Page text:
“Walking the labyrinth regularly will clear your mind and spirit and make room for the new.” – Journal Entry

Local churches, civic groups and schools also frequent the Whitman-Walker Healing Garden. This fulfill’s the second goal the healing garden committee had for their sacred space: to forge a bond between the clinic and the community.

Bridging between clinic and community

Image: Len Spoden


When the garden was conceived, people were still nervous about being around anybody with AIDS or being associated with anything that had to do with AIDS. AIDS will go down as one of the greatest epidemics of our time, and its stigma spread as fast as the infectious disease itself.

There were a lot of walls then. Walls of secrecy around those with HIV/AIDS that kept them isolated and walls that people in the community put up to separate themselves. The committee hoped to break down some of those walls by creating a place of beauty and peace that’s open to the community and encourages people to come to clinic grounds, use the space and, hopefully, learn more about the illness.

The desire to be healed and whole

Another unique feature of this garden is a six-feet-high wrought iron sculpture that serves as the portal to the labyrinth. It symbolizes the biblical story of King David, who was devastated with grief over his son Absalom’s death. The sculpture stands as a metaphor for moving through grief to acceptance. Sculptor and Firesoul Caroline Hufford-Anderson became one of this project’s most passionate advocates after her son died of AIDS. She believed the theme of loss is universal, as is the desire to be healed and whole.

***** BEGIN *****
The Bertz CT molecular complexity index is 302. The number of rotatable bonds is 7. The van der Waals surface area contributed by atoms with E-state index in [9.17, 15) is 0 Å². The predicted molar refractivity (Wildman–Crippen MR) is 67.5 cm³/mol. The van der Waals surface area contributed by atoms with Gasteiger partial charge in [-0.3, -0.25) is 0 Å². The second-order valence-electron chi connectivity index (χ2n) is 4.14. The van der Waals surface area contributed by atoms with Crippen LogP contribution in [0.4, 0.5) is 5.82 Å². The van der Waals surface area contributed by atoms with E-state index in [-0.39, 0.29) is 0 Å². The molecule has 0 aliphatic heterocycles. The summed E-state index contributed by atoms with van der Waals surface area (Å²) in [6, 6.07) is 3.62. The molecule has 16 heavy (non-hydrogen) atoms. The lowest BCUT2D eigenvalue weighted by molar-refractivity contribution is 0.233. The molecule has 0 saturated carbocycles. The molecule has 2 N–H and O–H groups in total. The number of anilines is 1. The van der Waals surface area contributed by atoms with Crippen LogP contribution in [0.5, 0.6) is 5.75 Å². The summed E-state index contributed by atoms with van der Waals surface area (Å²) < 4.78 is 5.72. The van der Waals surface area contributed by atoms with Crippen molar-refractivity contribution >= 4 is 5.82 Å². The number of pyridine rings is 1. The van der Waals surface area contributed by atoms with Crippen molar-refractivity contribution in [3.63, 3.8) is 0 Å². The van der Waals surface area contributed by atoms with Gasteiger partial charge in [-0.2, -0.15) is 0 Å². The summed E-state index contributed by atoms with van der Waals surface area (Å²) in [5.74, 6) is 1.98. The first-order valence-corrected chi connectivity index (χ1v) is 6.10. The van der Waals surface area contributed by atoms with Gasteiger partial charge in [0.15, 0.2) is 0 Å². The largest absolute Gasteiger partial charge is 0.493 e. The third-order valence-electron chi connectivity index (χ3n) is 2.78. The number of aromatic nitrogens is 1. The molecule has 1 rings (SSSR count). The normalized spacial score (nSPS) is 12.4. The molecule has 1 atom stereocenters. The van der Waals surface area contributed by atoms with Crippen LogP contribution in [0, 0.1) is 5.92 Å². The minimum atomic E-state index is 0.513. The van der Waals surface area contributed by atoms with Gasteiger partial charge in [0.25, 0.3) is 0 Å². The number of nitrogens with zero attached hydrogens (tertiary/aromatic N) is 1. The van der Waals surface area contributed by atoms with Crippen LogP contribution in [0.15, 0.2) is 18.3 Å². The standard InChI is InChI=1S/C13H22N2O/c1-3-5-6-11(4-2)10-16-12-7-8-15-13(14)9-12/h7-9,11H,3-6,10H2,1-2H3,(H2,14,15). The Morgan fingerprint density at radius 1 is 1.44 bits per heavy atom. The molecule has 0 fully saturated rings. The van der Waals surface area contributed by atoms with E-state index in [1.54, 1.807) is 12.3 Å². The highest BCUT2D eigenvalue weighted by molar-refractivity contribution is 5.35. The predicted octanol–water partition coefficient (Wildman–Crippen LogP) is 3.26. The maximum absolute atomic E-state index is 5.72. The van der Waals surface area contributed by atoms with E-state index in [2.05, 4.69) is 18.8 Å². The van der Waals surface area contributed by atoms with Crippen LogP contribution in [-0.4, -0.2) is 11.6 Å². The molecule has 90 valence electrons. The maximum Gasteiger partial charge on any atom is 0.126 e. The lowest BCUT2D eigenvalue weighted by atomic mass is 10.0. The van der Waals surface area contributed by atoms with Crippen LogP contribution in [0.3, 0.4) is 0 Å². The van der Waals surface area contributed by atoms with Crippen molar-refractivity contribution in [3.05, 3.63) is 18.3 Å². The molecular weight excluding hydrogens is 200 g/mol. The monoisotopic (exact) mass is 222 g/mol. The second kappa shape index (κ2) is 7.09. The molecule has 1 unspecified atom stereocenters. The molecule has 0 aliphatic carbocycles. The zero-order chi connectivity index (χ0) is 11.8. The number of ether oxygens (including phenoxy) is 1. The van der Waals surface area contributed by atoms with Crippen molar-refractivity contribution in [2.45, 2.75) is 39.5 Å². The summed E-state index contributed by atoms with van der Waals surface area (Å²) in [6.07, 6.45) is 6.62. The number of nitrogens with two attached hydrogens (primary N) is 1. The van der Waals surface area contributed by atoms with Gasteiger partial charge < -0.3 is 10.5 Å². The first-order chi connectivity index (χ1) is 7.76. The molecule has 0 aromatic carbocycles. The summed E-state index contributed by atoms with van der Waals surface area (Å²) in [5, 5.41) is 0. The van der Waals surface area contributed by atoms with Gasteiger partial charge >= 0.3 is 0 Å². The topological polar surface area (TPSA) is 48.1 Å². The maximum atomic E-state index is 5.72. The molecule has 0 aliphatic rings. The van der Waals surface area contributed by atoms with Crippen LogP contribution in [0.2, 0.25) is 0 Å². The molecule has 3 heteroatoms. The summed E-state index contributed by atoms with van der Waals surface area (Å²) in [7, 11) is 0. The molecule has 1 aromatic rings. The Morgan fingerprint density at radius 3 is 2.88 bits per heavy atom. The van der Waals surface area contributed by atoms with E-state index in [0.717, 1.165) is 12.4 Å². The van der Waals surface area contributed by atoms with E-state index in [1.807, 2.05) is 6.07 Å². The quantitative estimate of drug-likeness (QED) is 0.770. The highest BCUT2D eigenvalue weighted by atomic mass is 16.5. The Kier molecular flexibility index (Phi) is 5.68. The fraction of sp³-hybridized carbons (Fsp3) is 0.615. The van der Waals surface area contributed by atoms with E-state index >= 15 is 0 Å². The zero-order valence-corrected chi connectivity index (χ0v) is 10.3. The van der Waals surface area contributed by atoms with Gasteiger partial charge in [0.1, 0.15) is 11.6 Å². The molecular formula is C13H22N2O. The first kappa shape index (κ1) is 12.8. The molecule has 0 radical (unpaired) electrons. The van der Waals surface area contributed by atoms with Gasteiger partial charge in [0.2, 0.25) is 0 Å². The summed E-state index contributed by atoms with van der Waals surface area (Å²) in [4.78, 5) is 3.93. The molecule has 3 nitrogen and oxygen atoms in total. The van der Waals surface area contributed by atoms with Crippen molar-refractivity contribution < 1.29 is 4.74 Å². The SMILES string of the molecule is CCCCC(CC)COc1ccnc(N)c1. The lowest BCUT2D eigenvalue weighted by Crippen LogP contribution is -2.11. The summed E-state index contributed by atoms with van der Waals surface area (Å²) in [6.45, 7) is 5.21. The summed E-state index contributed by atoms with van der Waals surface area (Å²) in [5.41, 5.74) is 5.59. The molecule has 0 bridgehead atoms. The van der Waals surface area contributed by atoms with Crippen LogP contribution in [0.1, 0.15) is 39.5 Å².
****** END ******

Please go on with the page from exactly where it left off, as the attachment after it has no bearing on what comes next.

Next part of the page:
And that’s why Geof felt the sculpture touches everyone who enters the Whitman-Walker Healing Garden. In designing and building this Nature Sacred place, he also realized it was important to listen to what the garden said it should be. And this garden spoke to them very clearly. In the end, they felt a sense of wonder at how it came together virtually without conflict, and with every person essential to its success.

“The Whitman-Walker Healing Garden has allowed people—clinic staff, clients, people in the community—to see the power of possibility,” Firesoul Geof Lindstrom.      

The very best kind of success story

What happened next was really astounding—and a true testament to the affinity people had for the space.

Over the years, the needs for the clinic had changed—due to changes in healthcare coverage, new mobile methods for treatment, and the economic downtown of 2008 was turning out more people without insurance—to name a few reasons. In short, the labyrinth and garden was set to close—one of many changes the clinic was undergoing at that time. 

Those impacted by the labyrinth and garden asked the Arlington Recreation and Parks department to store the stones, which were “pried from the earth when the clinic closed in 2009, the pieces of its seven-circuit path of contemplation painstakingly numbered and stored in a county warehouse until three acres of land became available*” at a new, 3-acre site also in Arlington at Barton Park. * Source

Enter two new Firesouls from Recreation and Parks! It was arduous work—and not a little challenging, as some of the stones numbers (marked in chalk) had worn off. Stone by stone, they replaced the labyrinth exactly as it was laid out at Whitman Walker, to honor the healing that took place on it for many years. Truly amazing! [Image source]

Source: Arlington Recreation and Parks